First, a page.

Does Classical Music Always Compliment Dark Fiction? (2 mins)

The Shining springs grimly to mind like a loaded gun jacknout of a holster. Whenever I mention Kubrick’s film (or the book by King that inspired it), the most common responses are either “Where’s Johnny?” or “Is that the one with the scary twins?” Music for Strings, Percussion and Celesta Movement 3, Adagio by Béla Bartók makes for an unnerving soundtrack as, amongst other unhinged things, little Danny pumps the pedals of his plastic Big Wheel tricycle across that mesmerising red and orange hexagonal carpet.

clockwKubrick’s A Clockwork Orange is even more macabre and revolutionary, blending classical music with upbeat easy listening. As a work of fiction, Burgess’ novel had a substantial impact on me as a person and a writer (although impact doesn’t always mean influence; my work is nothing like his). It is the wit and playfulness on display in the choices for the soundtrack that appeals and disgusts me in, shall I say, perfect harmony. Bizarrely, Elgar’s Pomp and Circumstance marches, Rossini’s William Tell Overture and (can you believe it?) the jaunty Singin’ In The Rain (written by Arthur Freed and originally performed by Gene Kelly), all make it into the madness that is Clockwork’s ensemble….

Not forgetting Walter Carlos’ otherworldly Moog synth compositions. How could we? It isn’t really bizarre at all – it’s a work of genius. Find me a braver collaboration between image and sound and I’ll drink a hallway full of fake blood.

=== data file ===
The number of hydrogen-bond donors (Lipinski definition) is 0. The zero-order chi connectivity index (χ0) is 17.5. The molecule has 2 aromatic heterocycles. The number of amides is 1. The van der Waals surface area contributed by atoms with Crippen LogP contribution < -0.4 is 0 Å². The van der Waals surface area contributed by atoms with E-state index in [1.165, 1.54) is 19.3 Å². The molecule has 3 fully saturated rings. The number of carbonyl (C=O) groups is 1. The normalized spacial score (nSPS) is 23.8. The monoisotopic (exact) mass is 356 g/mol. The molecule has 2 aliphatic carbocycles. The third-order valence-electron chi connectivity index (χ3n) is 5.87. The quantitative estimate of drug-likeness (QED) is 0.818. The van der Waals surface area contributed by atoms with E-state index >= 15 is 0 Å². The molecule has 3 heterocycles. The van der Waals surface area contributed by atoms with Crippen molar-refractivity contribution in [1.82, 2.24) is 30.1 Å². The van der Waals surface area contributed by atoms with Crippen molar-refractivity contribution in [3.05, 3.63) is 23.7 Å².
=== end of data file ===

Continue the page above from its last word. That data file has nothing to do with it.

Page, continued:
ampsycThe fun doesn’t end there. My favourite book of all time, Bret Easton Ellis’ American Psycho, did more than just ‘get a soundtrack’. Cleverly, Ellis created his own within the text. And, just look what he chose. His detailed journey through the track-listings of various Genesis albums are one of the most crazy, brilliant additions to a fiction book I’ve read, forcing together a dangerously wild half of the book – Patrick Bateman’s psychological unravelling – with sharp musical observations about popular bands and slick 80’s culture. It’s tense, it’s weird, it’s bonkers – and I adore it. Try To Dismember (written by Mj Mynarski) is a good indicator of Ellis’ clash tactic. There’s also Simply Red’s If You Don’t Know Me By Now, the classic Lady In Red by Chris De Burgh and, perhaps the best of all and the most perfectly placed in the film, Huey Lewis and The News’ Hip To Be Square. Read, watch – and learn.

There’s no doubt in my mind, classical music definitely compliments dark fiction. When I wrote Slaughterhouse, I had little choice about the ‘soundtrack’ – my book isn’t a film (I wish!). But one melody kept drifting through my mind, with horribly muted confusion. It was The Beach Boy’s version of California Dreamin’ – and it figured. Both the band and their music have always given me a strange sensation of unease. It’s a lie of a song; a fake longing. Sunshine eclipsed by a drugs binge. Dawn, one of the four characters in the book, drops mention of it during the pleasant section, to bolster the suspicion something’s not quite right. I liked the idea that, as the reader follows Kris deeper into their world, California Dreamin’ will subtly follow them.

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